TY - JOUR

T1 - Accuracy of progress ratios determined from experience curves: the case of photovoltaic technology development

AU - van Sark, W.G.J.H.M.

AU - Alsema, E.A.

AU - Junginger, H.M.

AU - de Moor, H.H.C.

AU - Schaeffer, G.J.

PY - 2008

Y1 - 2008

N2 - Learning curves are extensively used in policy and scenario studies. Progress ratios (PRs) are derived from historical data and are used for forecasting cost development of many technologies, including photovoltaics (PV). Forecasts are highly sensitive to uncertainties in the PR. A PR usually is determined together with the coefficient of determination R2, which should approach unity for a good fit of the available data. Although the R2 is instructive, we recommend using the error in the PR determined from the fit because it is a direct measure of the range in PR values that is recommended to be used in sensitivity analyses within scenario studies. We present a simple equation to calculate the error in PR from the fit parameters. In the case of crystalline PV module technology development we find a PR = 0·794 ± 0·003 by fitting price data of the period 1976-2006. A moving average approach with a 10-year time window shows that PR varies from 0·818 ± 0·017 up to a starting year of 1987, and is reduced considerably to a minimum value of 0·704 ± 0·014 for the starting year 1991. For the most recent starting year 1997, the average PR is considerably higher at 0·884 ± 0·022, highlighting the recent silicon feedstock supply problem. When available, error in individual data points can be used to perform weighted fits in order to decrease fitting errors. To illustrate this approach, an analysis of Dutch PV system price development over the period 1992-2002 shows that PR is 0·876 ± 0·010, where the error is decreased with respect to unweighted fitting. The PR = 0·794 has been used to analyze the cost targets stated in the Strategic Research Agenda as formulated by the European PV Technology Platform for the years 2013, 2020 and 2030. Assuming that such a PR is maintained, it is concluded that these targets may be attained at sustained annual growth rates of 21-42%, which seems feasible.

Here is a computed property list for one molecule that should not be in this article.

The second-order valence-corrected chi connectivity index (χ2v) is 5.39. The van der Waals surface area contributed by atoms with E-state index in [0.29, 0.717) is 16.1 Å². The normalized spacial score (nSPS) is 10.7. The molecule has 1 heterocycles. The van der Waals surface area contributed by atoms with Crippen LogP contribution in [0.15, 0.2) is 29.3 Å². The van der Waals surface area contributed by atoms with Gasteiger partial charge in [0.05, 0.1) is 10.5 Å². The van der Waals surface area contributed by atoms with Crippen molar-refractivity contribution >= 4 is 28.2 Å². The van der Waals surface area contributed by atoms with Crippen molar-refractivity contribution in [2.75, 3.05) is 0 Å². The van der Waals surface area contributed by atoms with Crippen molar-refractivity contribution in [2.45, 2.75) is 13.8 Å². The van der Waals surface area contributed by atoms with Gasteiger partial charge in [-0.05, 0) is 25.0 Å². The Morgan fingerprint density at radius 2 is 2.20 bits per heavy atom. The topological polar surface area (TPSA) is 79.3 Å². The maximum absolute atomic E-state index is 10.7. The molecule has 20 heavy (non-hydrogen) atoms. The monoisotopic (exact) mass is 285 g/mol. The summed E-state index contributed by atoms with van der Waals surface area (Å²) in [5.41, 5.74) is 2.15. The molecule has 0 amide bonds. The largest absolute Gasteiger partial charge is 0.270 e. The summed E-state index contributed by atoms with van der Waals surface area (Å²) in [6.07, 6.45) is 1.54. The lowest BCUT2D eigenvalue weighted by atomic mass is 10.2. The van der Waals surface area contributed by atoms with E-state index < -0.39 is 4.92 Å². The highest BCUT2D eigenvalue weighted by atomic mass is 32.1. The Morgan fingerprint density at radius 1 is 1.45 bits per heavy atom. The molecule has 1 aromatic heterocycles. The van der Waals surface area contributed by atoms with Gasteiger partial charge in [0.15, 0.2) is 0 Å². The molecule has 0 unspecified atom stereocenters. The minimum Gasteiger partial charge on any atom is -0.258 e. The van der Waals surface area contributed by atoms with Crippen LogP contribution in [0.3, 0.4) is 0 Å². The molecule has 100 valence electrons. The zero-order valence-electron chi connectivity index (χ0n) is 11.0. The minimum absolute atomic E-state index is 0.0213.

AB - Learning curves are extensively used in policy and scenario studies. Progress ratios (PRs) are derived from historical data and are used for forecasting cost development of many technologies, including photovoltaics (PV). Forecasts are highly sensitive to uncertainties in the PR. A PR usually is determined together with the coefficient of determination R2, which should approach unity for a good fit of the available data. Although the R2 is instructive, we recommend using the error in the PR determined from the fit because it is a direct measure of the range in PR values that is recommended to be used in sensitivity analyses within scenario studies. We present a simple equation to calculate the error in PR from the fit parameters. In the case of crystalline PV module technology development we find a PR = 0·794 ± 0·003 by fitting price data of the period 1976-2006. A moving average approach with a 10-year time window shows that PR varies from 0·818 ± 0·017 up to a starting year of 1987, and is reduced considerably to a minimum value of 0·704 ± 0·014 for the starting year 1991. For the most recent starting year 1997, the average PR is considerably higher at 0·884 ± 0·022, highlighting the recent silicon feedstock supply problem. When available, error in individual data points can be used to perform weighted fits in order to decrease fitting errors. To illustrate this approach, an analysis of Dutch PV system price development over the period 1992-2002 shows that PR is 0·876 ± 0·010, where the error is decreased with respect to unweighted fitting. The PR = 0·794 has been used to analyze the cost targets stated in the Strategic Research Agenda as formulated by the European PV Technology Platform for the years 2013, 2020 and 2030. Assuming that such a PR is maintained, it is concluded that these targets may be attained at sustained annual growth rates of 21-42%, which seems feasible.

U2 - 10.1002/pip.806

DO - 10.1002/pip.806

M3 - Article

SN - 1062-7995

VL - 16

SP - 441

EP - 453

JO - Progress in photovoltaics

JF - Progress in photovoltaics

IS - 5

ER -